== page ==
UCLA/Regan Group This electron microscope image shows the cooler’s two semiconductors – one flake of bismuth telluride and one of antimony-bismuth…
How do you keep the world’s tiniest soda cold? UCLA scientists may have the answer.
A team led by UCLA physics professor Chris Regan has succeeded in creating thermoelectric coolers that are only 100 nanometers thick — roughly one ten-millionth of a meter — and have developed an innovative new technique for measuring their cooling performance.
“We have made the world’s smallest refrigerator,” said Regan, the lead author of a paper on the research published recently in the journal ACS Nano.
To be clear, these miniscule devices aren’t refrigerators in the everyday sense — there are no doors or crisper drawers. But at larger scales, the same technology is used to cool computers and other electronic devices, to regulate temperature in fiber-optic networks, and to reduce image “noise” in high-end telescopes and digital cameras.
What are thermoelectric devices and how do they work?
Made by sandwiching two different semiconductors between metalized plates, these devices work in two ways. When heat is applied, one side becomes hot and the other remains cool; that temperature difference can be used to generate electricity. The scientific instruments on NASA’s Voyager spacecraft, for instance, have been powered for 40 years by electricity from thermoelectric devices wrapped around heat-producing plutonium. In the future, similar devices might be used to help capture heat from your car’s exhaust to power its air conditioner.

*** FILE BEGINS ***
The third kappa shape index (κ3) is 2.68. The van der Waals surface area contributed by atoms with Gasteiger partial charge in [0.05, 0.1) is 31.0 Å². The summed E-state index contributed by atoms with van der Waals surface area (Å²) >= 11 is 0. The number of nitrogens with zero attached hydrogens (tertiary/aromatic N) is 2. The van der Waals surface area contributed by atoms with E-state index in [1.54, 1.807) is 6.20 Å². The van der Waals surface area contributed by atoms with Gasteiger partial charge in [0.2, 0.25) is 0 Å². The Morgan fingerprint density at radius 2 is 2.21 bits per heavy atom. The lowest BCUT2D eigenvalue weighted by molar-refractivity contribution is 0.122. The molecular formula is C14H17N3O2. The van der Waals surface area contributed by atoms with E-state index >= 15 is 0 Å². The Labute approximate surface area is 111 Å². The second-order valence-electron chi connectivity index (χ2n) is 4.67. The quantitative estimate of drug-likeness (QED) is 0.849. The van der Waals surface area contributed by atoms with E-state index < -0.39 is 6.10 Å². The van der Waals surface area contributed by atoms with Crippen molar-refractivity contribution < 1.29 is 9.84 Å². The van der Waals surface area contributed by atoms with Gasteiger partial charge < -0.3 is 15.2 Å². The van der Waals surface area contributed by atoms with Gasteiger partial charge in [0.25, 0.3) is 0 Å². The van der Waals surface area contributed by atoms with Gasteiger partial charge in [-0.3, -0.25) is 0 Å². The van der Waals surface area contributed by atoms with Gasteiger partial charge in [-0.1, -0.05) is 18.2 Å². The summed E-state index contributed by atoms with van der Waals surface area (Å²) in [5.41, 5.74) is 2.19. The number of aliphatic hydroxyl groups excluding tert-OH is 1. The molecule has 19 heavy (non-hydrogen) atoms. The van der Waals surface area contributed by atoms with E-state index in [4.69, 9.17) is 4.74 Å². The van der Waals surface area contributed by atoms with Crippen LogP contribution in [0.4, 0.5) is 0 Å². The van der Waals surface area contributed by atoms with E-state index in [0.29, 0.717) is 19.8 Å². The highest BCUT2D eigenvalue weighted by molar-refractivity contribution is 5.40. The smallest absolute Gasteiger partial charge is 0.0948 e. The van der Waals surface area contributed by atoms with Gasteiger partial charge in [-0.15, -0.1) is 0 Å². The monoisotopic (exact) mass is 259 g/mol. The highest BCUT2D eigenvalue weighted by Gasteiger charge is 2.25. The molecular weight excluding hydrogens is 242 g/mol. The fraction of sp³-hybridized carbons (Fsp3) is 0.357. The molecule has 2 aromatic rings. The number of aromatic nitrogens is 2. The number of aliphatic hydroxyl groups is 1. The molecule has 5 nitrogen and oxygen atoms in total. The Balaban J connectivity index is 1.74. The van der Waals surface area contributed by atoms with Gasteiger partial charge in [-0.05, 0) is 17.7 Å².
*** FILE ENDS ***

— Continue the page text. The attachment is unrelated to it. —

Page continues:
But that process can also be run in reverse. When an electrical current is applied to the device, one side becomes hot and the other cold, enabling it to serve as a cooler or refrigerator. This technology scaled up might one day replace the vapor-compression system in your fridge and keep your real-life soda frosty.
What the UCLA team did
To create their thermoelectric coolers, Regan’s team, which included six UCLA undergraduates, used two standard semiconductor materials: bismuth telluride and antimony-bismuth telluride. They attached regular Scotch tape to hunks of the conventional bulk materials, peeled it off and then harvested thin, single-cystal flakes from the material still stuck to the tape. From these flakes, they made functional devices that are only 100 nanometers thick and have a total active volume of about 1 cubic micrometer, invisible to the naked eye.
To put this tiny volume in perspective: Your fingernails grow by thousands of cubic micrometers every second. If your cuticles were manufacturing these tiny coolers instead of fingernails, each finger would be churning out more than 5,000 devices per second.
“We beat the record for the world’s smallest thermoelectric cooler by a factor of more than ten thousand,” said Xin Yi Ling, one of the paper’s authors and a former undergraduate student in Regan’s research group.
While thermoelectric devices have been used in niche applications due to advantages such as their small size, their lack of moving parts and their reliability, their low efficiency compared with conventional compression-based systems has prevented widespread adoption of the technology. Simply put, at larger scales, thermoelectric devices don’t generate enough electricity, or stay…
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